Friday, 20 March 2009


I knew what to expect from Hawaii. Golden sandy beaches, bronzed bikini babes, muscly hunks showing off their comedy-sized junk in speedos on surf boards and all the dudes, beers, gnarley waves and coconut scented suntan lotion you could shake your long, blonde hair at. After a hard slog across the pacific's remoter islands, I was looking forward to some sunbathing time, a bit of beach chilling and more than a few chilled beers.

If I was disappointed in every single one of these expectations (except for the surfers, who were everywhere), missing out on another beach holiday was made up for by an island which offers some of the most astounding natural beauty I've ever come across. Away from Oahu which, with the exception of the view from the Diamond Head Crater, offers mainly tacky tourist beaches and chilled out surfer towns highly reminiscent (in every sense except for location and climate) of Cornwall, there's a rich variety to see.

Take Maui, one of those destinations - like Bora Bora, Bali or Tahiti - preprogrammed into our cultural consciousness to be associated with words like 'luxury', 'celebrity' and 'wedding'. Yet in a forgotten corner of the island, accessible only via a terrifying narrow winding road that veers round steep cliff faces, followed by a two mile hike through a dense and claustrophobic bamboo forest, stands something truly remarkable, a towering 400ft waterfall that gushes out of the cliff face and into a tiny pool below, where you can shower off in its chill waters and warm back up in the midday sun as you admire the view.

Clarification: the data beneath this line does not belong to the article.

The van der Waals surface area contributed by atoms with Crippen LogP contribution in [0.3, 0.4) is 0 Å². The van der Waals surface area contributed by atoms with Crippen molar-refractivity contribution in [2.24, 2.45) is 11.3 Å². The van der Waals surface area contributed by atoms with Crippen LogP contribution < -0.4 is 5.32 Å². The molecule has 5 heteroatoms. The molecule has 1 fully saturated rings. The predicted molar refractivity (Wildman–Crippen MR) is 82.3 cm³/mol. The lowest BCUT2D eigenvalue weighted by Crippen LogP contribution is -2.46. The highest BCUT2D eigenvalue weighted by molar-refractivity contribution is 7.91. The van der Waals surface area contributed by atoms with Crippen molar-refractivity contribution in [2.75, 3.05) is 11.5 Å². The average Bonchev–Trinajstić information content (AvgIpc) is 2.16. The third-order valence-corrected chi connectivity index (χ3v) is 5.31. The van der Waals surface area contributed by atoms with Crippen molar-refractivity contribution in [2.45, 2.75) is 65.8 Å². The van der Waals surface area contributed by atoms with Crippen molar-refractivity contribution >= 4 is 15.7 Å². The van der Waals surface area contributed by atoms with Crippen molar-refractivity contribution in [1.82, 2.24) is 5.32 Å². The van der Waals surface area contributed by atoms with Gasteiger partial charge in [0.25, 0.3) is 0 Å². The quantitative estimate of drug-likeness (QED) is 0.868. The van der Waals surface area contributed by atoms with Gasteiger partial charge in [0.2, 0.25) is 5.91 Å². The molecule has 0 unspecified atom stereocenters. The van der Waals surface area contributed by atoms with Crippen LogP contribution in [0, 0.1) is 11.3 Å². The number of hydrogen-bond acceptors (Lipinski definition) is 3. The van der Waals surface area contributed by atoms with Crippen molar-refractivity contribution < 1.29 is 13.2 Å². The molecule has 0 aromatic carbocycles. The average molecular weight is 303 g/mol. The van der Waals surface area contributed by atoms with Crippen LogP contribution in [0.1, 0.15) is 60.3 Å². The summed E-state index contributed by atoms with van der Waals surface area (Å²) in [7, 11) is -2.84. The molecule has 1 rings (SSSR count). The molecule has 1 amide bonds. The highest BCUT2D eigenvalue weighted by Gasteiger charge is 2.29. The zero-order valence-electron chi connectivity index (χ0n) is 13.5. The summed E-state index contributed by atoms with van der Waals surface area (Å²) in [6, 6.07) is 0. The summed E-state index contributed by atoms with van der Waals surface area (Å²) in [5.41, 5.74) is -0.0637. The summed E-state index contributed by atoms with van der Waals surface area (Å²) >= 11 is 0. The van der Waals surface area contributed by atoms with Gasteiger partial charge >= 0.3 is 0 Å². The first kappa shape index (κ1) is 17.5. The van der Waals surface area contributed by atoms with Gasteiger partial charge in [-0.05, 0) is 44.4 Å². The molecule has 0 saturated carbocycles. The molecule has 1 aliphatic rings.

Or the Big Island, from which Hawai'i takes its name, which currently sits over the volcanic hot spot that created the rest of the islands in their turn, before they were dragged away by the Pacific plate and eroded by wind and sea. Here you can view the still smoking crater of the Volcano goddess Pele, or view the red glow of a lava river hitting the sea. Or you can take a car and drive up above the clouds, to the heights of the Mauna Loa and Mauna Kea mountains, until the landscape changes beyond recognition and you find yourself driving among the craters of the surface of the moon, or past Mars' red hills, or further until you see something you'd never expect from the beach vacation destination of Hawaii, thick blankets of snow, marked here and there by the faint tracks of skis.

This may not be the Hawaii I was expecting, but Christ, is it worth seeing.


Bluegreen Kirk said...

Never been to Hawaii but have plans to visit this year. Nice post.

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